According to recent data, the global sales of pure electric passenger cars totaled 2.97 million units between January and September 2021. The total being 149% higher than the volume recorded over the same period last year.
The strong acceleration is remarkable when considering the timid growth of the overall market, at just +11%. The BEV market share jumped from 2.6% in 2020 to 5.8% through September – marking a significant increase.
The race to electrification continues to power ahead. While Tesla is perhaps the hottest topic of the moment, interestingly there appears to be very little news about the actions that Chinese brands are taking in the space. Despite the fact that Chinese ICE vehicles may not currently be game-changers within the industry, the country certainly plays a key role in the EV market.
Within this context, it is interesting to see the dominance of China as a market for BEVs and their respective brands. According to data, Chinese car brands account for 45% of global sales, in contrast to the 15% market share they hold across the entire passenger car market (when including all fuel types). Demonstrating clearly that EVs boost the market share for China’s cars by 30 percentage points.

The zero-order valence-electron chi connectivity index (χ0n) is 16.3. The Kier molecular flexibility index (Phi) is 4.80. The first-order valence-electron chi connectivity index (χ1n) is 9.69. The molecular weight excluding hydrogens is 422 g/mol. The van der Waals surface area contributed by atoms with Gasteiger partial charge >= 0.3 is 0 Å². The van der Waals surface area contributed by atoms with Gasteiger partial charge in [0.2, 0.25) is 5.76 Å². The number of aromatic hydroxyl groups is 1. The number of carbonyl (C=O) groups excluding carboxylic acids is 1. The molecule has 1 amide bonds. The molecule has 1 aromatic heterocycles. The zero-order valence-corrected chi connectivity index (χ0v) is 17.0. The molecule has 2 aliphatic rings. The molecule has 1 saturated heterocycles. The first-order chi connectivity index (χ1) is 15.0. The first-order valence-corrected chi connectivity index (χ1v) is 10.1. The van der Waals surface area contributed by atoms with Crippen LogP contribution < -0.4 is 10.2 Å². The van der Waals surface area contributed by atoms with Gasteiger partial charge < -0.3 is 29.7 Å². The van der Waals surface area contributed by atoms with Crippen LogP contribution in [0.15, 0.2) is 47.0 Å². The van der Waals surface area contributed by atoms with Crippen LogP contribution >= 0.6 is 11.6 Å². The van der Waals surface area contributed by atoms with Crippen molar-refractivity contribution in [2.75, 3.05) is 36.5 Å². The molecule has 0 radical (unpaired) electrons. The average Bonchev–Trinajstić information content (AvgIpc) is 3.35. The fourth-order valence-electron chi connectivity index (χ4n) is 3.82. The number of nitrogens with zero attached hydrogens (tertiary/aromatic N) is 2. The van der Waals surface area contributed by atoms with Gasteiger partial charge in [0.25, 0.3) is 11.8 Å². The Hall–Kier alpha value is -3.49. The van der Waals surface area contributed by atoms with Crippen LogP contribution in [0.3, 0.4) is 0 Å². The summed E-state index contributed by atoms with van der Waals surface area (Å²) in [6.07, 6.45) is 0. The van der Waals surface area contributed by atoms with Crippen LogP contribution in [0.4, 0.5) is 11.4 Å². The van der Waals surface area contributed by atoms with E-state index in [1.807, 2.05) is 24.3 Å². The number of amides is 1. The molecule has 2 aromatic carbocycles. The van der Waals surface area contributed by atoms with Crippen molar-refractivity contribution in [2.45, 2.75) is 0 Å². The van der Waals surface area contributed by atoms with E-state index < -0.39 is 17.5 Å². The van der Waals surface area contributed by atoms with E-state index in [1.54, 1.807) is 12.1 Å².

However, it’s important to consider that a large part of the success achieved by Chinese BEVs is due to domestic demand. Around 95% of the volume sold by these brands remained in China, with a particularly small amount of global penetration. Nonetheless, the strong sales are a clear indicator of what could be on the horizon if governments around the world continue to push the shift from ICE to BEVs.
China’s dominance does not solely relate to sales. The figures show that six in 10 BEVs sold globally through September were made in China. Despite controlling 45% of the global sales, they also account for 60% of the production, meaning that foreign car manufacturers are already producing BEVs in China.
Tesla, Volvo, Polestar, and BMW are among them. In fact, almost half of Tesla’s global sales in Jan-Sep 2021 were from cars made by its Gigafactory in Shanghai – to date, most of the Tesla Model Y registrations in Europe have come from that plant.
The electrification of the industry represents a prime opportunity for Chinese car manufacturers to enter the global arena at last. Unlike the ICE world – where China is still far behind its Western peers – there has been no head starts in the EV market, meaning Chinese operators currently have two important advantages: significant government support and a large and receptive domestic market.
China’s new position is also evident in the ranking by OEMs. Tesla continues to lead with a 23% market share in the global BEV market. However, they are followed by the joint venture formed between SAIC, General Motors, and Wuling, which gained traction thanks to the microcar Wuling Hongguang Mini EV – which today is China’s top-selling BEV.